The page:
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Before you start searching
Tip #1: Think about what you're looking for.
- Review the assignment guidelines.
- Decide what questions you want to answer.
- Write those questions down, circle the key concepts in each.
- Think of synonyms, broader and narrower terms, alternate spellings, and related words for each of your concepts.
- Use Subject Headings the Library Catalogue and Descriptors in databases for more precise searches.
Tip #2: Use a variety of sources and formats.
- No single source will answer all of your questions.
- Not everything is online. You may find some good leads, but you will need to develop your research skills "beyond Google".
- Use a variety of information sources: books, government information, statistics, reports from the corporate world, peer-reviewed journal articles, encyclopedias, personal accounts, etc.
Basic knowledge and research skills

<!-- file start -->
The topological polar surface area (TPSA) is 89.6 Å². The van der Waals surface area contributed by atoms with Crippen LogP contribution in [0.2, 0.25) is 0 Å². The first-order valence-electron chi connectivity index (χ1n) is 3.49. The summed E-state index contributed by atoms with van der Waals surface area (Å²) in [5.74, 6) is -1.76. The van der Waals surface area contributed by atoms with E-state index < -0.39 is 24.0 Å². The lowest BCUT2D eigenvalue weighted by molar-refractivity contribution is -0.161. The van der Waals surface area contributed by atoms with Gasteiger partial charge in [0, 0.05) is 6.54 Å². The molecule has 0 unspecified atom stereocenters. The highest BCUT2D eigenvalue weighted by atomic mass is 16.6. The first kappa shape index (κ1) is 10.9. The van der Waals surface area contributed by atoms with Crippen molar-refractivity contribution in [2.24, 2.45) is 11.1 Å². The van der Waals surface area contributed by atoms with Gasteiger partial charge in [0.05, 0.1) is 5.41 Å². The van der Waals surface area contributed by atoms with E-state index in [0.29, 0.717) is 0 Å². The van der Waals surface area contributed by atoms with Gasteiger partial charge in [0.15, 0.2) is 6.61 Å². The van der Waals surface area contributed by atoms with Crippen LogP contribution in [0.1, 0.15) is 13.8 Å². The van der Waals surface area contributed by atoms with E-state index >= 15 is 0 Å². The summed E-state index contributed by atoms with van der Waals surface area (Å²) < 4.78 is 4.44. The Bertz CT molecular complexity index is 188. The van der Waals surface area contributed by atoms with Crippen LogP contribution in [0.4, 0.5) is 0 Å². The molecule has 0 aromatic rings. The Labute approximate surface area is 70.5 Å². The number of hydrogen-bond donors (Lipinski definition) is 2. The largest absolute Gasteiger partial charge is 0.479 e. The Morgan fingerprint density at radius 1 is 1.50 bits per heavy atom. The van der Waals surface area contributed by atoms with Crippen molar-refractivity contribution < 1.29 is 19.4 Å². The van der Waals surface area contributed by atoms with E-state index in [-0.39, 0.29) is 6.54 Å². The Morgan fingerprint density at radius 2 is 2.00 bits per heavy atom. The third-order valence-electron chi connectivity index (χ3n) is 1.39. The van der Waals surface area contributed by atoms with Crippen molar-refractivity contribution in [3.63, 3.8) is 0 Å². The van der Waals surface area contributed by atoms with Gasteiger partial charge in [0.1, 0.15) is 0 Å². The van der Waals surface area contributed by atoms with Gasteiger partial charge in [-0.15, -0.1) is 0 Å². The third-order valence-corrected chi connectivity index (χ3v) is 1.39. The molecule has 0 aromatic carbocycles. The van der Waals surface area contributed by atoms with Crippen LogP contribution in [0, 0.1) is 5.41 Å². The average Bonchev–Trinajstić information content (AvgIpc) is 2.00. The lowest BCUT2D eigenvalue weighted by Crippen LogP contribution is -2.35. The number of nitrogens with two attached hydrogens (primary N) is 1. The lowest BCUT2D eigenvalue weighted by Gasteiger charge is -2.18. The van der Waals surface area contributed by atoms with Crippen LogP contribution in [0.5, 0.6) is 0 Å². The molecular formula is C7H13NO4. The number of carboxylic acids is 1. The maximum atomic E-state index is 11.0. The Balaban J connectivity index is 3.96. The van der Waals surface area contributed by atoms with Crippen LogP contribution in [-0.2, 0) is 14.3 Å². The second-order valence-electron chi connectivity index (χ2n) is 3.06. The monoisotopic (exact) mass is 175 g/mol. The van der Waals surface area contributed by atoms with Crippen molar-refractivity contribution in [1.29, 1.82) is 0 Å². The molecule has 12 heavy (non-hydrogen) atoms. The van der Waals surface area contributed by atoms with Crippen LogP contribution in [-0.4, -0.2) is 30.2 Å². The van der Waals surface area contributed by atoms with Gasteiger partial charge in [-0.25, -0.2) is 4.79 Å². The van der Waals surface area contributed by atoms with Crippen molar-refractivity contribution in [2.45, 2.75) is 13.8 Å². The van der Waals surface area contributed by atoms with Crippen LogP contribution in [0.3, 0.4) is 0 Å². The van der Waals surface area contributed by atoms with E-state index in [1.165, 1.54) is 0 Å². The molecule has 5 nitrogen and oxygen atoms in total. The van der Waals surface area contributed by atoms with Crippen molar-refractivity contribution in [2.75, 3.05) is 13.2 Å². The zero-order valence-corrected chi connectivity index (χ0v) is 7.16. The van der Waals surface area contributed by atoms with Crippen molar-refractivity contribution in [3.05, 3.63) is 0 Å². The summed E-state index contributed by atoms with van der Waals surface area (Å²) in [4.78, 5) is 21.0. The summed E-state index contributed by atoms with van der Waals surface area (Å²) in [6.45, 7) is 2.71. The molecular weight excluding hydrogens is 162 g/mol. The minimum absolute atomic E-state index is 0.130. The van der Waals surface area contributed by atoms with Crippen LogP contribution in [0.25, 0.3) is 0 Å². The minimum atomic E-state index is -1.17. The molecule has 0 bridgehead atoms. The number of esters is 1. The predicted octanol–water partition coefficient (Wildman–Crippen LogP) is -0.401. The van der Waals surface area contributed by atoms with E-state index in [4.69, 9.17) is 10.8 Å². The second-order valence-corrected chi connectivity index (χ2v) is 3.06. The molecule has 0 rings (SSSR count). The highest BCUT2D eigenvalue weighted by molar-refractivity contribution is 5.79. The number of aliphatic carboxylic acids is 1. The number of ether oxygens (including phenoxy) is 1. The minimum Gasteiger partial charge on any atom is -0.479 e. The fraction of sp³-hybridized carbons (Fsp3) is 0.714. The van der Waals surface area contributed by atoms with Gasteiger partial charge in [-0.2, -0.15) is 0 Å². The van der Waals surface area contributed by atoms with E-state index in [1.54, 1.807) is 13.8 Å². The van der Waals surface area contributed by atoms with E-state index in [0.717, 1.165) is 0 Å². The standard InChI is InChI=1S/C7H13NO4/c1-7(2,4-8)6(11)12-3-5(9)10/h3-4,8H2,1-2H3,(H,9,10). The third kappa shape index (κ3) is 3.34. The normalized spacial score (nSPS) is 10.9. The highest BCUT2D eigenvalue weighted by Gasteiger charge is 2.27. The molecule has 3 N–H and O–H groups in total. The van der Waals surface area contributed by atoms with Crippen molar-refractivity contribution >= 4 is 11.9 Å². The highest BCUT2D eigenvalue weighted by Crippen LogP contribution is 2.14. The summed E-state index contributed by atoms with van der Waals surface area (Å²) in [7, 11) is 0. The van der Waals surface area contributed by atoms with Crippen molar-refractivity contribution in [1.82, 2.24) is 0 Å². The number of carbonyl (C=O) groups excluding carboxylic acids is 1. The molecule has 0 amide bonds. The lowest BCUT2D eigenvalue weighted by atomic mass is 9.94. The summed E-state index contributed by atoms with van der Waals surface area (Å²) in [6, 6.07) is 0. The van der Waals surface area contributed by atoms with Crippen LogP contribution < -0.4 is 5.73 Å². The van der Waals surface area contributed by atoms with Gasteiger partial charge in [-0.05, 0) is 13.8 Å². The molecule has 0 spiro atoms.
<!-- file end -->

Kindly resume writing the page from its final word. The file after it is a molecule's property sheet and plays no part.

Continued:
What is a scholarly (or peer-reviewed) journal?
Learn how to distinguish academic and popular sources.
Library research tutorials and guides
These library research skills tutorials and guides will get you started with learning or refreshing your research skills including narrowing your topic, an overview of the research process, finding books, finding journal articles, advanced techniques, and so on.
Canadian Points of View Reference Centre
A database of essays that present multiple sides of a current issue. Start with Browse Category, pick a topic that interest you, read the Overview, and then check the Point and Counterpoint summaries to get a sense of the key issues and perspectives.
A good source for "... original, comprehensive reporting and analysis on issues in the news". The perspective is American, but the content may still be useful. Start with Browse Pro/Con Sections by Topic. Be sure to check out the Bibliography section as well.
The Conversation is an independent source of news and views, from the academic and research community, delivered direct to the public. Search for a certain topic to find all the articles on the topic, for example, minimum wage.
- Canadian Newsstream: contains the full text of articles in major Canadian and small market BC newspapers.
- PressReader: Canadian and International newspapers, with coverage of the last 30-60 days only, in full colour.